Students asked wide-ranging questions, including:
- What is the difference between CS and informatics?
- How do you do well at an interview?
- Should you build a portfolio to interview?
- How did you narrow down which path in tech you wanted to go on?
- How was the transition from physics to CS, and can they be done in combination?
- Does corporate higher education funding have to be related to the job?
- Can you major in Data Science directly, or do you have to do CS and then complete a Master’s degree?
- What do you think of double majoring in biology and CS?
- What resources would you recommend for doing projects in Data Science?
Panelists shared thoughtful advice, including:
- Always ask questions at interviews.
- Get experience before you complete a ton of schooling.
- Don’t be afraid to take risks; it’s the only way you will learn if you like or don’t like something!
- You will learn something from every job that you have.
- You can always change to something else, and there are interdisciplinary opportunities. Starting in different industries gives you perspectives that are valuable to the team.
- Take courses you are interested in. Try Coursera courses for data science, and find blogs with cool tutorials.
Thank you to everyone who made this event possible, including Michelle Chamberlin, for running the activity, providing logistical support, and recruiting fellow volunteers. Thank you to Sowmya Keshavaiah, Parul Matah, Megan Schumacher, and Natalie Seaton for sharing your stories and leading students in the activity.
After attending this event:
Here’s what the students thought of the event:
“Today’s event inspired me to pursue my interests in STEM, regardless of any gender barriers that might exist. It also inspired me to explore different fields within STEM and how I can plan my future. Today’s event provided a lot of good information on how I explore the fields of data science and computer science more within my high school and early college career. Also, it was extremely helpful to hear different perspectives on college, jobs and how to plan out our futures.” – 9th grade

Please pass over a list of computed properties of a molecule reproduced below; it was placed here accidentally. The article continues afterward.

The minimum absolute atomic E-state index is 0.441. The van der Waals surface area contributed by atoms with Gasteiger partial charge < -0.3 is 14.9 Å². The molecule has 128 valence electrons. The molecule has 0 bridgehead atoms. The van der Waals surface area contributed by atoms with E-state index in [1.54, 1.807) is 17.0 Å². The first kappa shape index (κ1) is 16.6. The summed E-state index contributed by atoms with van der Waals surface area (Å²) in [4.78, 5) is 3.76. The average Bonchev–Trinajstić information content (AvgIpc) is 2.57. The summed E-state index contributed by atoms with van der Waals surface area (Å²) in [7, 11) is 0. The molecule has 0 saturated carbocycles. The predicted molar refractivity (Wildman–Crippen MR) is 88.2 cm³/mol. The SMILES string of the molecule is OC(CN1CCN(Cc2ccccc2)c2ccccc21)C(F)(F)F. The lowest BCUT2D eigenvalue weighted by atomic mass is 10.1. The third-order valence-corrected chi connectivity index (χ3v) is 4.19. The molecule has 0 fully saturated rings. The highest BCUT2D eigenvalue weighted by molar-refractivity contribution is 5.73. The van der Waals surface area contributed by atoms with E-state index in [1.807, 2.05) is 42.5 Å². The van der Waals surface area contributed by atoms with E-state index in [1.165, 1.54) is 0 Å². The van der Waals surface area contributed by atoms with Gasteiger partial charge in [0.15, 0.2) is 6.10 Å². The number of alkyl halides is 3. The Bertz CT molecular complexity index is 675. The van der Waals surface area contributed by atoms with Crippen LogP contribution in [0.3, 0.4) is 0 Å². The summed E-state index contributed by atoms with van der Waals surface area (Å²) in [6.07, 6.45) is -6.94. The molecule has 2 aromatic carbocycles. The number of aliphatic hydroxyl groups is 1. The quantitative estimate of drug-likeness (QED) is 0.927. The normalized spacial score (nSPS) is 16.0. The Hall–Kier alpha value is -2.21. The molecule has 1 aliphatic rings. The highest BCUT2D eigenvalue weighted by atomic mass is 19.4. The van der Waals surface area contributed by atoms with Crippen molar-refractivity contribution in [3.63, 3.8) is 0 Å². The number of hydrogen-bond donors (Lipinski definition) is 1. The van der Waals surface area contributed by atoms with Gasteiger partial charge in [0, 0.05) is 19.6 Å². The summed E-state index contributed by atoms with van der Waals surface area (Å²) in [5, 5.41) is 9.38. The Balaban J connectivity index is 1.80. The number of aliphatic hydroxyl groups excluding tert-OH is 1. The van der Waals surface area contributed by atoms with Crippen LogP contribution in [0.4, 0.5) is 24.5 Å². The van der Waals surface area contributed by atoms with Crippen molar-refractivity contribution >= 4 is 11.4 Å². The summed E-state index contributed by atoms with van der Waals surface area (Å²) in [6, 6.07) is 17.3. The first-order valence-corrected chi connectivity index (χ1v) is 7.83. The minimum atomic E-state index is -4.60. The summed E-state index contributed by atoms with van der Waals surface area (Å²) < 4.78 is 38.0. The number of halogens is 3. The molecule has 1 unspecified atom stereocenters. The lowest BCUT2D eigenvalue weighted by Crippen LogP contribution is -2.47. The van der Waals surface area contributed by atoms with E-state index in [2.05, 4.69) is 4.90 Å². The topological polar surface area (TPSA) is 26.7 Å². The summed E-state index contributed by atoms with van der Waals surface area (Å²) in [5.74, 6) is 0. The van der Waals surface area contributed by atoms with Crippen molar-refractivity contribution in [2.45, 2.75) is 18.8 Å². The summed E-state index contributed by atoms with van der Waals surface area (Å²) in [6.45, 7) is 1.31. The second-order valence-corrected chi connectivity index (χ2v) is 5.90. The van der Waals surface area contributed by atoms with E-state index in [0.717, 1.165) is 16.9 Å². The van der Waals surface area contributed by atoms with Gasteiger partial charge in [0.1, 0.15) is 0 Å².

“This event showed me different perspectives and major choices. It also encouraged me to explore and take risks. Thank you! I feel inspired and encouraged.” – 9th grade
“I really enjoyed learning about the different paths the panelists went through! I also learned more about what data science is.” – 10th grade
“It was nice seeing women who work in the industry that I’ve been interested in. I especially loved the personal anecdotes of the speakers. I appreciated the advice that was given based on their own experience like college/university advise. Thank you so much! It was really nice of the panelists to take time to impact us at an early stage of our lives. It’s nice to have a better knowledge on what the job and college will be like.” – 10th grade